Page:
Then Peter began to say to Him, “See, we have left all and followed You.” So Jesus answered and said, “Assuredly, I say to you, there is no one who has left house or brothers or sisters or father or mother tor wife or children or lands, for My sake and the gospel’s, who shall not receive a hundredfold now in this time—houses and brothers and sisters and mothers and children and lands, with persecutions—and in the age to come, eternal life.

But many who are first will be last, and the last first.”

This is an interesting passage of scripture.  Jesus says very plainly that those who have left all these things will surely receive a hundred-fold.  That’s an oddly confident statement about something that our experience doesn’t bear out.  Meaning; Jesus said it, so it must be true, but we can’t look at history and say it’s been true.  So what did He mean?

There’s only two good explanations: what Jesus meant was “spiritual” in nature (or figurative–not literal), or He meant it literally and it was yet to come.  I believe they’re both true.

I think there was a wink in Jesus’ eye when He said that everyone of those there would receive a hundred-fold houses, fields, fathers, children, etc.  The disciples (later called apostles) there would soon learn that they would be welcomed into homes in almost any city in the Roman world.  Within a generation the entire landscape of the known world was changed and there weren’t many places they could go without finding a believer in a city (Romans 15:19).  So, in that way, those there when Jesus spoke this did inherit a hundred-fold of all these things, in a figurative sense.  They could be welcomed into homes anywhere they went, eat of fields in a hundred different cities and they had brothers, sisters, fathers and children, spiritually, in their new Christian family.

And when Jesus said that, I think He meant it that way.  But I think He meant it literally, too.

Jesus didn’t promise those there that anyone who left all these things would receive them in this life, but rather in this age.  That word is an important distinction that Jesus meant just like that.  He was being technical in His language, if you will.  If Jesus meant this life, then the only understanding of this passage would be figurative, because none of the apostles, as far as we know, received any of these things except the persecutions in their lifetimes.  But life is not the word Jesus used.  He said age.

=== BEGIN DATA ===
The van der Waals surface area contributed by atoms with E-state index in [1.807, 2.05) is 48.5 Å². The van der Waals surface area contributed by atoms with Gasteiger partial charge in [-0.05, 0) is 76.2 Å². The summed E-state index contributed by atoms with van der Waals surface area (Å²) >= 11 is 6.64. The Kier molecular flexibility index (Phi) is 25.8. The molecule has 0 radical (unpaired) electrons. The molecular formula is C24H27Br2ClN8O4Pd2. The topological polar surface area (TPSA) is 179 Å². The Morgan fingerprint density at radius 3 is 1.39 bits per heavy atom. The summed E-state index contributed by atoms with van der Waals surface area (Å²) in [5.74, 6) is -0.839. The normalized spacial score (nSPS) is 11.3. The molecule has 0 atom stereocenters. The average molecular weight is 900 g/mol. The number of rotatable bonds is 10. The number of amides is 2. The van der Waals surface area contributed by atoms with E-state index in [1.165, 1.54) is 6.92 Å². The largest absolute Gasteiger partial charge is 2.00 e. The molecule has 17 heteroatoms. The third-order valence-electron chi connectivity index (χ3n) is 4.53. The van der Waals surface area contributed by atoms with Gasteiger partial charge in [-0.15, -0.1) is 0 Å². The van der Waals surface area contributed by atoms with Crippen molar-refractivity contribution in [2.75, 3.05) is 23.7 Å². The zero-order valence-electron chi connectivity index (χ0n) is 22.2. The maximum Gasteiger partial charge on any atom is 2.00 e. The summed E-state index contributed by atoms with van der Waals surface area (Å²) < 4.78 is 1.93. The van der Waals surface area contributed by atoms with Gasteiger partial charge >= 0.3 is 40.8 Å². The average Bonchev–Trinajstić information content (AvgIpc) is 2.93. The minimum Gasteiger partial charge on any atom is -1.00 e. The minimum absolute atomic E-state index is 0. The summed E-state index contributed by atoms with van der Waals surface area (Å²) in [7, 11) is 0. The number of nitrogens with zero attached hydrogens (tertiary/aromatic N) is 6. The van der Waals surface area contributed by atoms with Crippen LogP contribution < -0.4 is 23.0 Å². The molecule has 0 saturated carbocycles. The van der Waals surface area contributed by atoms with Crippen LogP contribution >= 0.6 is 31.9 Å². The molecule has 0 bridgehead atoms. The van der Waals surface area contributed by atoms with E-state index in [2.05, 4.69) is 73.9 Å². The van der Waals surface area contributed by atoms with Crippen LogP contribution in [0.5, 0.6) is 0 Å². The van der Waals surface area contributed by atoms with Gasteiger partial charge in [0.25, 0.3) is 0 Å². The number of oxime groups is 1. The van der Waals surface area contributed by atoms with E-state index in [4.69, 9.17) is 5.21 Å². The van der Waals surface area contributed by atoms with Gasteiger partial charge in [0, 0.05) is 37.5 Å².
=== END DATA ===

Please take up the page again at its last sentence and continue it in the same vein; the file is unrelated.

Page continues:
Age means something totally different to us when Jesus uses it here.

First, let’s understand what the ages are.  Jesus spoke here of this age, and the age to come.  In God’s mind, there are two ages.  That which exists now, and that which will come and last forever.  We are currently in a temporary age, which will conclude when we enter into the eternal state.  From Revelation 20-21 we understand that this age does not end when Jesus returns, but rather at the end of the millennial (1,000 year) reign of Jesus, 1,000 years after He returns.

This is important to understand because what Jesus was promising His disciples, and us, was that if we leave all these things, we’ll not only receive a hundred-fold of all those things figuratively speaking, but literally.  When He raises us to eternal life, He promises that we will reign with Him on the earth for that 1,000 years after He returns to earth (Revelation 20:4).  So, those who have left all these things in this life, will certainly receive a hundred-fold, literally, in this age during the millennial kingdom of Jesus.  If you’ve left a house for the sake of the gospel, you’ll receive a hundred homes in the 1,000 years.  This may not mean exactly 100 homes, but rather “a lot more” than what we had now.  It may mean 100, or it may mean 1,000,000, we don’t really know that for sure.  What we do know for sure is that we will reign with Jesus during the 1,000 years, and He will certainly give us governance over things like homes, fields, families, etc. then.

So Jesus does not only mean spiritual riches He will give us, but He means physical riches when He returns and is granted physical riches at the end of “this age.”

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